Feds Bust Former Portland Police Detective for Medical Marijuana

August 06, 2007

Tim King, Columnist, Salem-News (OR)

The Portland Tribune's article Monday on the federal government's persistent hassling of a medical marijuana patient in Oregon, underscores the Bush administration's failure to value state's rights, and shows how they in fact do everything possible in some cases to eliminate them.

This vast determination to reverse laws solidly supported by Oregon voters is curious, because those who were listening recall how Bush talked about the importance of state's rights during his election campaign.

Instead, we are only witness to the devaluing of those local decision-making abilities of Americans.

Nick Budnick's article delivers a saga that makes the blood of the state's legal medical marijuana patients boil. As real problems in our state go totally unaddressed, conservative stalwarts like several time failed gubernatorial candidate Kevin Mannix, of Oregon, are joining forces with out-of-state interests to end the wishes of the people who live here.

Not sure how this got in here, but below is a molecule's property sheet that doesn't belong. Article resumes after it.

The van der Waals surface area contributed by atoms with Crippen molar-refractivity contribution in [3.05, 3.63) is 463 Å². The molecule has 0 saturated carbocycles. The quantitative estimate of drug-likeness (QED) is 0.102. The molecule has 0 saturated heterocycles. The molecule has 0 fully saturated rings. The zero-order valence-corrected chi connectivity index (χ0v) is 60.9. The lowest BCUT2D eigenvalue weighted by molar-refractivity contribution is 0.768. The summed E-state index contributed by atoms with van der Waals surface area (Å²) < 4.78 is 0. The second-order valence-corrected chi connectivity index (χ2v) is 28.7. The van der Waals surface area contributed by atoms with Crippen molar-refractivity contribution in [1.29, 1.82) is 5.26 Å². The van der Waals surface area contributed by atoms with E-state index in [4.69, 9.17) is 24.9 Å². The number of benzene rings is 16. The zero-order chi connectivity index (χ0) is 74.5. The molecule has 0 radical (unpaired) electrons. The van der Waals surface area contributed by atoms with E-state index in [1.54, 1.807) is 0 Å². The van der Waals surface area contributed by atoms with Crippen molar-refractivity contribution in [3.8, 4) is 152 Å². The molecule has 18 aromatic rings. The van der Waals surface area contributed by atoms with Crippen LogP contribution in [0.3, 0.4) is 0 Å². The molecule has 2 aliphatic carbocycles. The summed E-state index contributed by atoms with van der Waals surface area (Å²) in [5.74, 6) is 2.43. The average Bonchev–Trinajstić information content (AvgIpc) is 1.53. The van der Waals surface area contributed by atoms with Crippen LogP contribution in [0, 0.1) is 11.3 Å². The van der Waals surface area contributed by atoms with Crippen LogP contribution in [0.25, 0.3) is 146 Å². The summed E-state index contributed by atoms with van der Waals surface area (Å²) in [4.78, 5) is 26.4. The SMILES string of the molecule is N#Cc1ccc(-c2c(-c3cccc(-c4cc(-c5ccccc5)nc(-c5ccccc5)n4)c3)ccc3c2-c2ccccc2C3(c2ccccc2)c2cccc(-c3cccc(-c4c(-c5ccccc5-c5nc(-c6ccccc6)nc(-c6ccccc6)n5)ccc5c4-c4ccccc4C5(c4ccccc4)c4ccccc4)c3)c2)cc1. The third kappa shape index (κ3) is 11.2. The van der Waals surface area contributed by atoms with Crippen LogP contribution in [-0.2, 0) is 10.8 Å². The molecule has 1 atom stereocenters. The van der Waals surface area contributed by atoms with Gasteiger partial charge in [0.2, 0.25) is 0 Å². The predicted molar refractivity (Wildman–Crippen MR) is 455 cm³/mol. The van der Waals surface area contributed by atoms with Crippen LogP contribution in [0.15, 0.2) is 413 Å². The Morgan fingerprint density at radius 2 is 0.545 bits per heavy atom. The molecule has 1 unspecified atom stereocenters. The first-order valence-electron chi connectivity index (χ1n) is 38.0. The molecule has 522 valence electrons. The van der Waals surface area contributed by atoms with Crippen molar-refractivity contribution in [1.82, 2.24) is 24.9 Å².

None of it sits well with 71-year old Don DuPay, a retired Portland Police detective with a long, successful law enforcement career under his belt. He suffers from degenerative hip disease and hepatitis C, so he grows medicine for himself and for sick people within Oregon's legal Medical Marijuana program.

Regardless of the fact that medical marijuana is legal under Oregon state law, DuPay says DEA investigators threatened to arrest him if he did not cooperate with their federal marijuana investigation.

The former Portland police detective was hot under the collar in his reaction toward a DEA agent that threatened him. DuPay spent his life as a police officer arresting people for actual crimes. He comes from a world different than today's DEA agents with questionable jurisdictional issues.